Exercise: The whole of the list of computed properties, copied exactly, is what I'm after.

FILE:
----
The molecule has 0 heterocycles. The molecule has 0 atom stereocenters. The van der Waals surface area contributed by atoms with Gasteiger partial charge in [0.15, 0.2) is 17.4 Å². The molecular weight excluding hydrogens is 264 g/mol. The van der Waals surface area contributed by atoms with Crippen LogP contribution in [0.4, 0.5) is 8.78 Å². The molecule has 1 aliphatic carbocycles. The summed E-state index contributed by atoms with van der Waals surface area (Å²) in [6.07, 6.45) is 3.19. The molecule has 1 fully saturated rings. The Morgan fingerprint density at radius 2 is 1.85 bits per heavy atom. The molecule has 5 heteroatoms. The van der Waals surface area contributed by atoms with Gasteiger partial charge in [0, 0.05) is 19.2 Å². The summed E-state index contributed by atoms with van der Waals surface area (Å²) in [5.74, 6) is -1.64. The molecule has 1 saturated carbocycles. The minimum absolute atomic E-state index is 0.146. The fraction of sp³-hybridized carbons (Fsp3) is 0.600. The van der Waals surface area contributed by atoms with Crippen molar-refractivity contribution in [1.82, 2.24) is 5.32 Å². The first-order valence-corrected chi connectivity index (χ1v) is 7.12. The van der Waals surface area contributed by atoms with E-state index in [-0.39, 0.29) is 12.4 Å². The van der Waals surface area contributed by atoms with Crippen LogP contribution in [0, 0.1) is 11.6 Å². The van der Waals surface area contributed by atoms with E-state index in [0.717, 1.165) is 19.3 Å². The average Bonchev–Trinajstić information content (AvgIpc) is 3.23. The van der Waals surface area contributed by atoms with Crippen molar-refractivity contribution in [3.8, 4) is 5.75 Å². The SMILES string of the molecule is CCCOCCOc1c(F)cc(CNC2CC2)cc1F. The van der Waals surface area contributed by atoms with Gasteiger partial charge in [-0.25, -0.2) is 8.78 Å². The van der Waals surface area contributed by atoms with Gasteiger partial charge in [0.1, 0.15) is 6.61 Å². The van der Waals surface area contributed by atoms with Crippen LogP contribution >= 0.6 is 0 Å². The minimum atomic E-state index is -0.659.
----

The molecule has 0 heterocycles. The molecule has 0 atom stereocenters. The van der Waals surface area contributed by atoms with Gasteiger partial charge in [0.15, 0.2) is 17.4 Å². The molecular weight excluding hydrogens is 264 g/mol. The van der Waals surface area contributed by atoms with Crippen LogP contribution in [0.4, 0.5) is 8.78 Å². The molecule has 1 aliphatic carbocycles. The summed E-state index contributed by atoms with van der Waals surface area (Å²) in [6.07, 6.45) is 3.19. The molecule has 1 fully saturated rings. The Morgan fingerprint density at radius 2 is 1.85 bits per heavy atom. The molecule has 5 heteroatoms. The van der Waals surface area contributed by atoms with Gasteiger partial charge in [0, 0.05) is 19.2 Å². The summed E-state index contributed by atoms with van der Waals surface area (Å²) in [5.74, 6) is -1.64. The molecule has 1 saturated carbocycles. The minimum absolute atomic E-state index is 0.146. The fraction of sp³-hybridized carbons (Fsp3) is 0.600. The van der Waals surface area contributed by atoms with Crippen molar-refractivity contribution in [1.82, 2.24) is 5.32 Å². The first-order valence-corrected chi connectivity index (χ1v) is 7.12. The van der Waals surface area contributed by atoms with E-state index in [-0.39, 0.29) is 12.4 Å². The van der Waals surface area contributed by atoms with Crippen LogP contribution in [0, 0.1) is 11.6 Å². The van der Waals surface area contributed by atoms with E-state index in [0.717, 1.165) is 19.3 Å². The average Bonchev–Trinajstić information content (AvgIpc) is 3.23. The van der Waals surface area contributed by atoms with Crippen molar-refractivity contribution in [3.8, 4) is 5.75 Å². The SMILES string of the molecule is CCCOCCOc1c(F)cc(CNC2CC2)cc1F. The van der Waals surface area contributed by atoms with Gasteiger partial charge in [-0.25, -0.2) is 8.78 Å². The van der Waals surface area contributed by atoms with Gasteiger partial charge in [0.1, 0.15) is 6.61 Å². The van der Waals surface area contributed by atoms with Crippen LogP contribution >= 0.6 is 0 Å². The minimum atomic E-state index is -0.659.